There is a really interesting dialogue going on over at Relevant Magazine’s site. Cole NeSmith has written an article called, “The Dangers of Emotional Pornography”. In it he says, “We’re taught to crave the moment of romantic ecstasy or to live for the wedding day.” This topic is near and dear to my heart, because I have been upset about the way love is portrayed in movies, these days. (Which makes it really hard, considering I’ve been a lifelong fan of the chick flick.) So, instead of re-saying everything Mr. NeSmith has said, you can read it here. (The continuing discussion is worth a little perusing as well.)
I think we’ve all gotten tired of the happily ever after wedding ending, but as a culture (or maybe as movie makers) we’ve yet to come up with a good solution. In movies where it is more about the journey than the ending, there seems to be a voracious co-dependence. (One that I do not want my daughter, who is already a hopeless romantic, to witness.) I think, this has happened because of our addiction to sensationalism. If we can’t have the BIG ending, then we want the BIG emotional rollercoaster that swallows the two people whole.
Of course, it is so easy to be judgemental from this side of the screen. I have no idea what sort of discussions, director choices, production money played a role in the finished product. And, to be fair, culture (even movie culture) does not turn on a dime. There are attempts being made, and I think we are too early in the game to say, “That’s not quite it.” I do hope that we continue to move towards a portrayal of love that shows the beauty of the everyday choice. Anyone can see the beauty in the grand gesture, but it is a true work of art when we are able to unveil the beauty of the everyday. A good example of this is in photography, everyone knows we’re supposed to take pictures of the sun setting on the horizon, but it’s the true artist that can focus on the simplicity of a leaf, and make it a masterpiece.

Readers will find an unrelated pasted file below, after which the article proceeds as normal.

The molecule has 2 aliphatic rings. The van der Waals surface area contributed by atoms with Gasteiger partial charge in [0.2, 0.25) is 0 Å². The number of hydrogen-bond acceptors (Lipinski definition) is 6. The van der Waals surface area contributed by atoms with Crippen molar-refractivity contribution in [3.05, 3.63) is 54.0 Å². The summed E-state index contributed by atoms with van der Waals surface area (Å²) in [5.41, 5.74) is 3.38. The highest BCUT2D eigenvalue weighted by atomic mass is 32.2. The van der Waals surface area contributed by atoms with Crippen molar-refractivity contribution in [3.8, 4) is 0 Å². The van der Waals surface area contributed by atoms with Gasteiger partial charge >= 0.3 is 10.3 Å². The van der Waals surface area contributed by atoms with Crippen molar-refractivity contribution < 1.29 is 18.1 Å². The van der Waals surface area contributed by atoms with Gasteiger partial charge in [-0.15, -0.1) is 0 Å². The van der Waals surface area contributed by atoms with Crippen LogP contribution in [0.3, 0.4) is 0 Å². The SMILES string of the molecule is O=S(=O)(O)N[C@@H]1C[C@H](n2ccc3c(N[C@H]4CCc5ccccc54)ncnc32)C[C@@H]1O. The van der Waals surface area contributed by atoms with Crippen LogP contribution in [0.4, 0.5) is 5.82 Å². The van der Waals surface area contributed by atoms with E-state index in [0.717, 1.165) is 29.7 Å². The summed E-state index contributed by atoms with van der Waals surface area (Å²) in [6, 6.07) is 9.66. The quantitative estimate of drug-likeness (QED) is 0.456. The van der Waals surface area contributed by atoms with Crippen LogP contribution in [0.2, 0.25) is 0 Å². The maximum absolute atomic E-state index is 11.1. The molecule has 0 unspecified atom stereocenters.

I have hope. Here are some of the things that fuel my hope:
* Paper Heart It’s a fun movie that explores love, and has glimpses of this. (I don’t wholeheartedly agree with it, but I like the discussion it represents, and I love the way the Indy world de-sensationalizes love.)
*A great blog that speaks about choices is this one at Gypsy Mama.
*And, for a real life example, this morning, my husband woke with the kids, fed them, and then brought me coffee in bed (he does this everyday). That looks a little bit like a leaf that needs to be made into a masterpiece, doesn’t it?